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Early spring food for pollinators

A wild pollinator feeding on a fall raspberry flower.

Native, non-weedy, shrub willow blooms in early spring, a time that is critical for pollinators because of the low availability of food sources.  Shrub willow supports a large diversity of pollinators that feed on its abundant pollen.  Research has shown that wild bees can be an important component of crop pollination.  Also, diversified landscapes that can provide a continuous availability of food sources best support this community of wild pollinators.

With the decline of native bees, honey bees, and managed bumble bees, pollinator services provided by the agricultural landscape are increasingly important in the production of crops, like berries, that depend on pollination.  By managing pollinator-friendly plants next to berry crops, you can enhance the services of wild pollinators and ensure adequate pollination of your berry crops, maximizing yield.

Proposed research in Horticulture and Entomology at Cornell University will involve planting and managing shrub willow next to berry crops to attract wild pollinators and then measuring the spillover effect of pollinators on berry yield — quantity and quality.  As a preamble to this promising work, the scientists want to gather grower feedback on:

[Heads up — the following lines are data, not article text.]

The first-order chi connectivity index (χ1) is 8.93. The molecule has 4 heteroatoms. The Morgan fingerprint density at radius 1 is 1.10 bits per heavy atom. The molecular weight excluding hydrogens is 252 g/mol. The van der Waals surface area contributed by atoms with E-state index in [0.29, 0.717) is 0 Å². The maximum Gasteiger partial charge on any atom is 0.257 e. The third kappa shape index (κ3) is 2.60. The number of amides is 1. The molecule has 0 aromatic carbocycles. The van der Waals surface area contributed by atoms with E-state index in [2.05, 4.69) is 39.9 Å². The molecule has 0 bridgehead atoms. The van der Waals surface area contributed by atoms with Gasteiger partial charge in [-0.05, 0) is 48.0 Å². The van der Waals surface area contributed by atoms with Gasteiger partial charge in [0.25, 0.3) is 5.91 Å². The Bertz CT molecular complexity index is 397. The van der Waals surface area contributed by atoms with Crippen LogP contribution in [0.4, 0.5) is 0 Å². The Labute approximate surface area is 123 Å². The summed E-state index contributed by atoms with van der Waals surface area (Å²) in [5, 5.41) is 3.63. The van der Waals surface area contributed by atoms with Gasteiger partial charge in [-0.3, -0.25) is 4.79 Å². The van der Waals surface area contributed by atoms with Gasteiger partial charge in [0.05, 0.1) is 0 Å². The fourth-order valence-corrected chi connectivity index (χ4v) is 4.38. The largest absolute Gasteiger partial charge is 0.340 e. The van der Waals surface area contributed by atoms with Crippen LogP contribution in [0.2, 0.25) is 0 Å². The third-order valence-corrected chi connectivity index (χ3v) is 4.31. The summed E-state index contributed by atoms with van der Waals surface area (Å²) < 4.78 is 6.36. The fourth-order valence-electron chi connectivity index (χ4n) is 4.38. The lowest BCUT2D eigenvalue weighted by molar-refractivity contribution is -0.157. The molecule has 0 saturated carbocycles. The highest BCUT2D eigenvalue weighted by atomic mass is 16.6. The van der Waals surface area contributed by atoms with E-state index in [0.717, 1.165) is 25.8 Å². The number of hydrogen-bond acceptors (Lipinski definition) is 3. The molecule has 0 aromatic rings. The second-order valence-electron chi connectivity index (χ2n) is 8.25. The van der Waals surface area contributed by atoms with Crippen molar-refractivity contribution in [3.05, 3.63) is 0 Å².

• the use of managed bees (honey bees and bumble bees) for pollination services in berries in NY
  • the need for improving pollination services for berries in NY
  • the likelihood of your adopting vegetation management strategies in non-crop areas to increase pollination.

Berry growers in NY — Please answer 10 questions in this brief, confidential Berry Pollinator Survey. No information will be shared without your permission.

The direct link to the Berry Pollinator Survey is: cornell.qualtrics.com/jfe/form/SV_2fuycOLqpAxuRVP

Want to try out the shrub willow to feed your pollinators in early spring and be a part of this research effort?  The research is currently focusing on strawberry production in NY State.  Contact Eric Fabio, esf56@cornell.edu, to find out what’s possible!

This post was contributed by Eric Fabio, Postdoctoral Associate, Horticulture, School of Integrative Plant Science, Cornell University. Eric is located at Cornell AgriTech, Geneva, NY.

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